Turtles constantly beg for food, especially when you come into sight. Does that mean they are hungry? Here is how often to feed a red-eared slider.
This post may contain affiliate links, meaning I get a commission if you decide to purchase through my links, at no additional cost to you. As an Amazon Associate, I earn from qualifying purchases.
If you have ever wanted to know how often to feed a red-eared slider, here’s the quick and short answer.
You can feed a red-eared slider once daily, however what you are feeding it depends on how old your turtle is, because younger red-eared babies and juveniles should eat protein daily, whereas older sliders should eat primarily a vegetable-based diet.
As a red-eared slider owner, I can tell you that their appetite is seemingly voracious!
I could literally feed giant handfuls of tender filet mignon steak to my slider 3x a day and it would still appear to be starving as I gave it a 4th serving.
Why Is My Turtle Always Hungry?
There is a reason your turtle always appears to be hungry.
The reason is that in the wild, a red-eared slider is an opportunistic eater. They do not get the luxury of eating pellets, dried shrimp or mealworms in a relatively small aquarium where their prey cannot easily escape. In the wild, they are left with primarily aquatic vegetation, insects and the occasional stray fish that happens to come near as well as decaying organic matter from dead fish or frogs.
If your turtle doesn’t eat whatever is in front of it, it doesn’t eat period!
Thus, it is important that you ignore your turtle’s pleas and begs for food. It’s just being itself and it doesn’t know any better.
Like I wrote above, you can absolutely feed your red-eared slider every single day or most days of the week, but what you will feed it will be based on how old your turtle is.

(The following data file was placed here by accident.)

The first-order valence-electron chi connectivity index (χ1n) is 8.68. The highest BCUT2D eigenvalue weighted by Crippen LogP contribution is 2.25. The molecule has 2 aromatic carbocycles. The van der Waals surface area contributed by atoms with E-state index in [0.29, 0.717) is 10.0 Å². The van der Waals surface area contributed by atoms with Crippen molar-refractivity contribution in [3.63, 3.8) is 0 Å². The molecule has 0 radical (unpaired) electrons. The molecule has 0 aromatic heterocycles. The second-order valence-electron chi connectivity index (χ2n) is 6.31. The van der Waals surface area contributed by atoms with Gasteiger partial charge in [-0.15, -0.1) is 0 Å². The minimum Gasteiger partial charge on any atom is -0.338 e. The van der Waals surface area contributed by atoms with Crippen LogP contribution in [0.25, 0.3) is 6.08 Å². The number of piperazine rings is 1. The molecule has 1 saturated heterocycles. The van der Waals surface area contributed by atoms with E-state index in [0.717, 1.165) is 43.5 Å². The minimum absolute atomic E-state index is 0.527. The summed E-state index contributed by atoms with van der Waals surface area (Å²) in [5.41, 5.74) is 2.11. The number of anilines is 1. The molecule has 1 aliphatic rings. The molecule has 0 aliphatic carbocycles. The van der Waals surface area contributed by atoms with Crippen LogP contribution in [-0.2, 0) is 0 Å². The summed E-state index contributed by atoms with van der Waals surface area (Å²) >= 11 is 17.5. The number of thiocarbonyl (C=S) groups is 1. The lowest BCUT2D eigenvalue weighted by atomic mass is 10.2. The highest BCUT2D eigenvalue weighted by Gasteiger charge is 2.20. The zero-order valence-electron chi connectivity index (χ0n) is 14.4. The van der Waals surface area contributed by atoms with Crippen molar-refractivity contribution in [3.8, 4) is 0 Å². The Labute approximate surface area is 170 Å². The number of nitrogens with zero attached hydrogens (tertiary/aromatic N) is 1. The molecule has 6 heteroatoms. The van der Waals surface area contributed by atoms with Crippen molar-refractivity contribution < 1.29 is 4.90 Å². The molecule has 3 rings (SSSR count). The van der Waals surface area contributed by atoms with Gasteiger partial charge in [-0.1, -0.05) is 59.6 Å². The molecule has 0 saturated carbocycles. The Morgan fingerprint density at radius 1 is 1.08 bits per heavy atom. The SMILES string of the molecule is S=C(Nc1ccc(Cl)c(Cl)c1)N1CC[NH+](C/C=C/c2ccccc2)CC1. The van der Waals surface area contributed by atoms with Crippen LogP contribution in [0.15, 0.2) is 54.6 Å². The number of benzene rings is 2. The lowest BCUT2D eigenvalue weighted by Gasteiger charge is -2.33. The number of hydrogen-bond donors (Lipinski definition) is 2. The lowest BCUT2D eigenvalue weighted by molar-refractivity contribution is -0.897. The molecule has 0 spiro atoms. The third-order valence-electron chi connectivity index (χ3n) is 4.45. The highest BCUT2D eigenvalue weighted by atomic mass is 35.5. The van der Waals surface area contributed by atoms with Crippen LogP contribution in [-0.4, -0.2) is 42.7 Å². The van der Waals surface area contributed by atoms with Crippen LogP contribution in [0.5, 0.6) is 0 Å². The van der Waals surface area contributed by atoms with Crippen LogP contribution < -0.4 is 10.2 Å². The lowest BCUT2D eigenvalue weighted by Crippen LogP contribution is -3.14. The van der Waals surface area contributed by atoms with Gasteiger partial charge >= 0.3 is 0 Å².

This presents a problem because even if you have bought your red-eared slider from someone else or a pet store, you aren’t likely to know its exact age unless you have brought it up since it was born.
That’s OK because you just need a rough estimate.
If you want to save money on turtle food, I recommend checking out this Buffet Blend Turtle Food.
How Old Is My Red-Eared Slider Turtle?
Here’s the thing, you aren’t going to be able to precisely determine your red-eared slider’s age unless you have taken care of it since it was born.
This isn’t a problem at all though, as we just need to figure out a good estimate.
Now some people say that you can figure out a turtle’s age based on the number of rings on its scutes, but this is a poor method for red-eared sliders as you can’t really see them. Moreover, the method itself is very problematic.
Here is what I suggest.
Loosely determine the age of your turtle based on the size of its turtle shell, and to a lesser extent, the coloring.
To measure its shell, take some measuring tape or a ruler and measure from the top of its shell just behind its head down to the middle of the bottom of its shell. You aren’t measuring its width, but its length here.
|Less than 6 months old||6 months to 2 years old||Older than 2 years|
|Shell length usually around 2 inches (5-6 centimeters)||Shell length closer but usually not exceeding 4 inches (~10 centimeters)||Shell length more than 4 inches, steadily increasing to 8 to 12 inches (20 to 30 centimeters)|
|Skin and shell are both very green, light and bright||Shell will turn a deeper shade of green||Shell will be much more black and brown, especially after 4-5 years|
Basically, you will want to kind of figure out if your turtle is:
- A hatchling (less than 6 months).
- A juvenile (6 months to 2 years).
- An adult (2 years+).
This will determine how often you feed your turtle a protein source.
How Often To Feed A Red-Eared Slider
Once you have estimated your turtle’s age, then you can determine an optimal feeding schedule. You will typically feed a hatchling and juvenile turtle at least once a day. Adult Red Eared Sliders only need to be fed every other day.
Here is how often I would recommend feeding a Red Eared Slider.
What Can Red Eared Sliders Eat